Pollution in the air
IFP Editorial: With the growing number of stone crushing units in Manipur, farmers in the affected areas could not carry out their agricultural activities like before.
Updated 4 Dec 2021, 8:26 am
The Manipur High Court is dismayed. A bench comprising of Chief Justice PV Sanjay Kumar and Justice Kh Nobin Singh on Wednesday expressed its displeasure at the state especially the Director of Trade, Commerce and Industries who is also the Chief Inspector of Factories and Boilers for its failure to take action against illegal stone crushing units being run without licence at Moidangpok village in Imphal West. Sometime ago, we had flagged the problem of air pollution by stone crushers in some parts of Imphal West and questioned the legality of having such pollution causing units in populated areas if they were ever given permission. Now that the issue has come before the High Court of Manipur we have also expressed our hope that at last justice and better sense will prevail. It may be recalled that, Manipur Pollution Control Board authorities had already cautioned the public about high levels of air pollution in a few areas of the Imphal West district. That and a public complaint from Moidangpok and New Keithelmanbi area regarding stone crushing units woke up the concerned state agencies from its usual slumber leading to a surprise inspection of the said units. Officials from the Directorate of Trade, Commerce and Industry inspected the stone crushing units along with members of the public in April this year.
Upon inspection, the officials found eight stone crushing units set up at Moidangpok and Keithelmanbi areas could not produce relevant documents and also violated the conditions set in the Act. As such, the officials had assured to take legal action against those units. The general complaint of the locals was that unloading of boulders which is considered as raw material for stone crushing units and non-stop crushing process every day, particularly during midnight creates heavy air and noise pollution. The nearby areas remain dusty throughout the day. A private school at Moidangpok is on the verge of closing down following complaints from parents and guardians as one such stone crushing unit had been set up adjacent to it. With the growing number of stone crushing units in the general area, farmers in the affected areas could not carry out their agricultural activities like before. The air pollution has become so unbearable that it is affecting their health and there is a rise in respiratory problems, while the said units also hamper in going to their fields for work due to fencing by the units.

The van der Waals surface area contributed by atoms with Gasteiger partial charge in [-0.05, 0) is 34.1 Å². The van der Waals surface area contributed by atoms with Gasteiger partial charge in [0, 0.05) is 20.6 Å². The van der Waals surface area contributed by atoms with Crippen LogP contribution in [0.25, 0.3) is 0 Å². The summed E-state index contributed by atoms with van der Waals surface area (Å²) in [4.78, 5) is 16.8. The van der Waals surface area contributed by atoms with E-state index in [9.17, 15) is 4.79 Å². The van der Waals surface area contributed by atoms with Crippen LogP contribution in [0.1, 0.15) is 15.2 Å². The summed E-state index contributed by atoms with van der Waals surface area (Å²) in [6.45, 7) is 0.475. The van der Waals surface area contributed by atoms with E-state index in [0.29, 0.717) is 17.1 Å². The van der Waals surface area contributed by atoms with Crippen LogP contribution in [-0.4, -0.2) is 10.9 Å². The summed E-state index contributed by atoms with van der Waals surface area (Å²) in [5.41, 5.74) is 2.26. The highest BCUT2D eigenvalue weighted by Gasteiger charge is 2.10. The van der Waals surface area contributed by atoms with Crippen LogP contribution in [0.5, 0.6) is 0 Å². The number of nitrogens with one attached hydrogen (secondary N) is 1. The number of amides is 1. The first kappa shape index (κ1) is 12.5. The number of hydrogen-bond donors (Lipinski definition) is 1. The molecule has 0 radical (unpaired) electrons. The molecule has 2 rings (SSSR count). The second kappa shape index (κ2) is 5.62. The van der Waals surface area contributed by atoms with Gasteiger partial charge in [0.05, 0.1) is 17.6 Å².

The Manipur government’s Location of Factories Rule, 2013 under the Factories Act 1948 clearly stated guidelines for setting up of stone crushing units. According to it, no stone crushing factory is allowed to install its stone crushing machine and operate within the limit of 300 metres on national highways or state highways, and 100 metres of link roads and other district roads boundaries. It should be located 300 metres away from residential areas, educational institutions, historical places, religious places, zoological parks, wildlife sanctuaries and hospitals. The stone crushing units also violate the Manipur Conservation of Paddy Land and Wetland Act 2014. Most of the stone crushing units are set up in paddy land, by the roadside and some within 300 m of highways and residential areas. A PIL was filed before the High Court of Manipur by six representatives of Moidangpok village in Imphal West, seeking an appropriate direction for closure of the Stone Crushing Units, which are running in and around Moidangpok village allegedly without obtaining necessary factory License, and causing pollution and hardships to the villagers. The High Court of Manipur on Monday issued a notice to the respondents concerned with the returnable date on November 18. However, the state authorities seem to have expressed that it is helpless to take action in the prevailing situation which certainly annoyed the High Court. Why is it helpless? Is it because the illegal stone crushing units are being run by powerful people or those with connections in high places? This is not excusable. No one is above the law. The High Court needs to come down with a heavy hand.
First published:3 Dec 2021, 8:46 pm